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One-size-fits-all advice leads to license cancellation, bannings

By Mike Taylor21 December 2021

A financial planning firm which the Australian Securities and Investments Commission (ASIC) said was providing one-size-fits-all advice has been had its licensed cancelled.

As well, two financial advisers connected to the firm, United Wealth Group of Tweed Heads on the Gold coast, have been banned for five and seven years.

ASIC said it had cancelled the AFSL of United Wealth Group because it found that “the operation of a one size fits all advice model and the use of generic reasons to support personal advice recommendations meant United Wealth Group failed to ensure its financial services were provided efficiently, honestly and fairly”.

“ASIC found that United Wealth Group were issuing misleading SOAs by incorrectly disclosing administration fees payable by clients, failing to disclose the licensee’s association with a product provider and not properly disclosing the risks of a specific product recommendation,” the regulator’s statement said.

ASIC also found United Wealth Group failed to take reasonable steps to ensure its authorised representatives complied with financial services laws.

Under the terms of the cancellation, United Wealth Group’s licence will remain in effect for 12 months solely for the purposes of maintaining its membership of the Australian Financial Complaints Authority and its obligation to hold professional indemnity insurance cover.

In a separate announcement ASIC said it had banned James Furnell and Adrian Summers for seven and five years respectively. Furnell was a director and authorised representative of United Wealth Group Pty Ltd Summers is the director, and was an authorised representative and responsible manager, of United Wealth Group.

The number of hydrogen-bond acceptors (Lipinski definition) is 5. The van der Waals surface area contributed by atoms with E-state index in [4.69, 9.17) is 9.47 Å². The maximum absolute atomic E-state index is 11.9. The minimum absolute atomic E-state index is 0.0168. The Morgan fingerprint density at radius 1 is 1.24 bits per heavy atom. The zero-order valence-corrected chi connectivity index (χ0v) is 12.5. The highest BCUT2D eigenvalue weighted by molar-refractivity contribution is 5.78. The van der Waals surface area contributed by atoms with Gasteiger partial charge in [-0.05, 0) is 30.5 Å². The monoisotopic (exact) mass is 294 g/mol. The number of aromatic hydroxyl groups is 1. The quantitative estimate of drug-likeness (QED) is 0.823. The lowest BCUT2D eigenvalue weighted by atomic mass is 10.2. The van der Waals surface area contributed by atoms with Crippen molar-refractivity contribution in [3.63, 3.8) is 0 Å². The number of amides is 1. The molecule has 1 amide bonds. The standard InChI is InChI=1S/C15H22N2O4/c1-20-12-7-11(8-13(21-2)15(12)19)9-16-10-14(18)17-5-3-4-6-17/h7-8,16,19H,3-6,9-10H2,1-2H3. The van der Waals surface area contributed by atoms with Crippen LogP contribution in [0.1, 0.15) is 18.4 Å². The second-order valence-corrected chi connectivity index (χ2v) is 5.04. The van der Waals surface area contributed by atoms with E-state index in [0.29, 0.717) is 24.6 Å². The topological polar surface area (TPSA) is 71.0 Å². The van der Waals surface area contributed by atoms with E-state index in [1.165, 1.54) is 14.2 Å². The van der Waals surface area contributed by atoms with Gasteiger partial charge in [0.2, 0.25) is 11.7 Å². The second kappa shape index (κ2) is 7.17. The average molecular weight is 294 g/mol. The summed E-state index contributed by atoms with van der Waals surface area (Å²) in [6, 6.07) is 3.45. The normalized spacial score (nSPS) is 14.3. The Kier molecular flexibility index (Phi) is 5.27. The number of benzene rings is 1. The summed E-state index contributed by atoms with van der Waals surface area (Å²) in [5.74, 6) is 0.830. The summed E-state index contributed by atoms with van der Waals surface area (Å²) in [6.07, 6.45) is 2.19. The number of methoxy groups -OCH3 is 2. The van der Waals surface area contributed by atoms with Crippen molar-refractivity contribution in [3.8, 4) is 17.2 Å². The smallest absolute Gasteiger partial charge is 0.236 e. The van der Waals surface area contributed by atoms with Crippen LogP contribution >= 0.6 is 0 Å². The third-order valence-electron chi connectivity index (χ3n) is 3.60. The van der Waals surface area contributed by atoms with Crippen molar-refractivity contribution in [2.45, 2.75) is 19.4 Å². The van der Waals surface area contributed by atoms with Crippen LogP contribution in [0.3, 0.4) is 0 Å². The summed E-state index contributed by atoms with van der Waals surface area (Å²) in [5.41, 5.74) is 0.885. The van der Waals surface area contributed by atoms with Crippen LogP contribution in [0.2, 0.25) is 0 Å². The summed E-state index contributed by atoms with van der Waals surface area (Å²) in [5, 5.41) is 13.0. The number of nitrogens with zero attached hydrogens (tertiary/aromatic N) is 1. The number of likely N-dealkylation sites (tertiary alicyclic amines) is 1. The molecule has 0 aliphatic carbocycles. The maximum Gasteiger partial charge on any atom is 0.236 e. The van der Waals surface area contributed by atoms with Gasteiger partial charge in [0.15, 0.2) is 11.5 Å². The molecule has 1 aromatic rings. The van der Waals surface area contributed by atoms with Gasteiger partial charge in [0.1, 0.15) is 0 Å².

The ban prevents Furnell from providing any financial services, performing any function involved in the carrying on of a financial services business and controlling an entity that carries on a financial services business.

ASIC found Furnell failed to act in his clients’ best interests by failing to conduct reasonable investigations of products that might meet his clients’ needs. He failed to provide appropriate advice and engaged in misleading or deceptive conduct by failing to disclose his association with a product provider and misleading clients in relation to product fees.

The ban prevents Summers from providing any financial services, controlling an entity that carries on a financial services business and managing, supervising or auditing the provision of financial services and providing training about financial services or products.

ASIC found Summers engaged in misleading or deceptive conduct by failing to disclose referral fees and misleading clients in relation to product and ongoing contribution fees. He failed to provide appropriate advice and advice that was in his clients’ best interests.

ASIC found that both Furnell and MSummers failed to disclose the risks associated with an investment product and ASIC has reason to believe they are not adequately trained or competent to provide one or more financial services.

Furnell and Summers have the right to appeal to the Administrative Appeals Tribunal for a review of ASIC’s decision.

Mike Taylor

Mike Taylor

Managing Editor/Publisher, Financial Newswire

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